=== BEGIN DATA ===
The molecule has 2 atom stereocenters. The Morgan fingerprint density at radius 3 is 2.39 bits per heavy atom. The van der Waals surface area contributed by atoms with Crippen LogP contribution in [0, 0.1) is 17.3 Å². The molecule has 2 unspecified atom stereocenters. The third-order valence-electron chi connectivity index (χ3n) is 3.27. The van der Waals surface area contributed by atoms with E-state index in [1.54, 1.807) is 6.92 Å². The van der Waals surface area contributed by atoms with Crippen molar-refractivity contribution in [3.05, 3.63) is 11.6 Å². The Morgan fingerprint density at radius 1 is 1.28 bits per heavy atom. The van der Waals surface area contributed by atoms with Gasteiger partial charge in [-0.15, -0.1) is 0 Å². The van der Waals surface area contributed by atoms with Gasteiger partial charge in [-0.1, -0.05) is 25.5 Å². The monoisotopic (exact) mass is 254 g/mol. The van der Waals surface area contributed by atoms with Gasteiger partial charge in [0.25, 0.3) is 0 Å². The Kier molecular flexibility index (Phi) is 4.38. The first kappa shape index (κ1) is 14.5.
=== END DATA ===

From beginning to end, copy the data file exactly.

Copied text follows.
The molecule has 2 atom stereocenters. The Morgan fingerprint density at radius 3 is 2.39 bits per heavy atom. The van der Waals surface area contributed by atoms with Crippen LogP contribution in [0, 0.1) is 17.3 Å². The molecule has 2 unspecified atom stereocenters. The third-order valence-electron chi connectivity index (χ3n) is 3.27. The van der Waals surface area contributed by atoms with E-state index in [1.54, 1.807) is 6.92 Å². The van der Waals surface area contributed by atoms with Crippen molar-refractivity contribution in [3.05, 3.63) is 11.6 Å². The Morgan fingerprint density at radius 1 is 1.28 bits per heavy atom. The van der Waals surface area contributed by atoms with Gasteiger partial charge in [-0.15, -0.1) is 0 Å². The van der Waals surface area contributed by atoms with Gasteiger partial charge in [-0.1, -0.05) is 25.5 Å². The monoisotopic (exact) mass is 254 g/mol. The van der Waals surface area contributed by atoms with Gasteiger partial charge in [0.25, 0.3) is 0 Å². The Kier molecular flexibility index (Phi) is 4.38. The first kappa shape index (κ1) is 14.5.